Plastic storage containers and freezer bags are popular with cooks as handy ways to freeze food for use at a later time. With concerns about plastic potentially leaching harmful chemicals into the food, as well as its impact on the environment, many cooks are interested in using glass containers – from canning jars to Pyrex dishes – but are concerned about breakage. Glass is excellent for freezing food and, as long as you follow the precautions for safe freezing, glass should freeze well without breaking and last for many years.
Store Glass in the Freezer Safely
If you follow the guidelines for freezing food in glass you can avoid breakage. It's important to leave what's called "headspace" in glass containers that are going into the freezer. This is because frozen food tends to expand, and that pressure can break the glass. For safety's sake, leave 1 inch to 2 inches above the food level to allow room for expansion.
Be sure the food is cooled thoroughly before putting glass containers into the freezer. Since recent storage guidelines recommend cooling food in the refrigerator immediately, rather than cooling it on the counter, you can refrigerate glass containers until the food is cool, then place them in the freezer.
Sudden temperature changes can cause breakage, so thaw the frozen glass container in the refrigerator. Trying to speed up thawing time by microwaving or placing the glass container in water can cause it to break. Using glass containers safely requires a bit of advance planning, but you can get into the habit of moving a container from the freezer to refrigerator the night before you need to use the food.
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Choose Tempered Glass Containers
Look for containers that are made from tempered glass, which means the glass has been heated at high temperatures and cooled rapidly so it is much tougher than regular glass. It's intended to withstand many uses that regular glass is not. If it does break, tempered glass shatters into small pieces that don't have pointed edges so you're not likely to be cut from sharp glass.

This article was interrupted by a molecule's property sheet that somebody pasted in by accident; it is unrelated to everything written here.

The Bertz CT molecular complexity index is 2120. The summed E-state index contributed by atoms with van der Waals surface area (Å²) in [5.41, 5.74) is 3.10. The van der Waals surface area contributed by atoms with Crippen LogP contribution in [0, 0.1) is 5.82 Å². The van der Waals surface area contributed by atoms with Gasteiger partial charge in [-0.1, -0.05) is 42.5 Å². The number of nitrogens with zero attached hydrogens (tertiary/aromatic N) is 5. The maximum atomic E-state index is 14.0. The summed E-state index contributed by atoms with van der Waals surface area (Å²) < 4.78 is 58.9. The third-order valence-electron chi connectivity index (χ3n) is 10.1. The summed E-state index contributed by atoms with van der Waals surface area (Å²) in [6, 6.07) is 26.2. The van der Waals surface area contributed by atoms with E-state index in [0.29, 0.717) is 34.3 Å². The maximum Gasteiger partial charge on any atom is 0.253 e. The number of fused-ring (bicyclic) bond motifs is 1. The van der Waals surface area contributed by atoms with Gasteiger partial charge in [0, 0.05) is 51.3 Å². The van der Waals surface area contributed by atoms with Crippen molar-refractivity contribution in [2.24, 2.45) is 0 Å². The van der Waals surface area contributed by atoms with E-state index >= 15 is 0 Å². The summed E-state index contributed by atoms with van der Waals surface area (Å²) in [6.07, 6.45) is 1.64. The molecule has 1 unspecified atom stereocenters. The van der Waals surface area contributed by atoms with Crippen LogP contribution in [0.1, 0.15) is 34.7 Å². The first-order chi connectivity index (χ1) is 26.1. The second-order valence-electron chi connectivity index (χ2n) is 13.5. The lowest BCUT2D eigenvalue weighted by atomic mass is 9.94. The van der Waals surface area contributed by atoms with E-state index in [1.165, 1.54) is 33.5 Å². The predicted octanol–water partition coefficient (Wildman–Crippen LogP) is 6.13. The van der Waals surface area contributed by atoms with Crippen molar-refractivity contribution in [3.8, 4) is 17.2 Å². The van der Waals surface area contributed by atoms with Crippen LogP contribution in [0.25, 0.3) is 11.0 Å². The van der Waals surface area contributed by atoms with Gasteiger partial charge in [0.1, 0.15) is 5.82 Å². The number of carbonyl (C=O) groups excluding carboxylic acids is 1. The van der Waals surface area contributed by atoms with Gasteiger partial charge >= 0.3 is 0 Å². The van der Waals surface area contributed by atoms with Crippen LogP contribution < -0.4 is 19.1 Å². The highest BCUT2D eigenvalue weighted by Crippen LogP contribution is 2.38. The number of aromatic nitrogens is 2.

Tempered glass is made from either borosilicate or soda and lime silicate – both work well. The glassware may have this information stamped on it, or it may say "tempered glass" or "microwave, oven and freezer safe," which indicates it's made from tempered glass.
Freeze Food in Glass Jars
For the most reliable freezing, look for jars made from tempered glass, such as those used for canning fruits and vegetables. They may not actually say "tempered" on them, but if they are canning jars, you can assume they are tempered. Canning jars, like those made by Ball or Kerr, are a popular choice.
On the other hand, many people freeze food in any glass jar they can get their hands on and rarely have a problem with breakage. The secret is to leave 1-inch to 2-inches of headspace above the food level in the jar, but there's a catch: If your jar has shoulders, meaning it curves at the top to a narrower opening, the headspace must be below the shoulders of the jar to prevent breakage.
Leave space between jars to help them freeze faster and prevent them from hitting another jar and breaking.
Freeze Food in Glass Storage Dishes
Square or rectangular glass storage dishes make stacking easier and are less precarious than using glass jars. Many cooks use these containers just until the food has frozen solid, then pop it out and wrap or bag it, freeing up the dish for other purposes. But you can also leave the glass dish in the freezer with the food in it until you're ready to thaw the food.
Whether you choose square or rectangular dishes, or jars with or without shoulders, glass containers are great for freezing food. But after all your diligence, just don't clink the container against a hard surface once it's out of the freezer. Then again, as long as it's tempered glass, it can take a few clinks and bumps.
Barbara Bean-Mellinger is a freelance writer who lives in the Washington, D.C. area and writes about food for eHow.com and leaf.tv. She started baking on her own at age nine, creating appetizers at 10, and making family meals by 14. Barbara holds a B.S. from the University of Pittsburgh, where she often cooked elaborate meals and desserts for friends.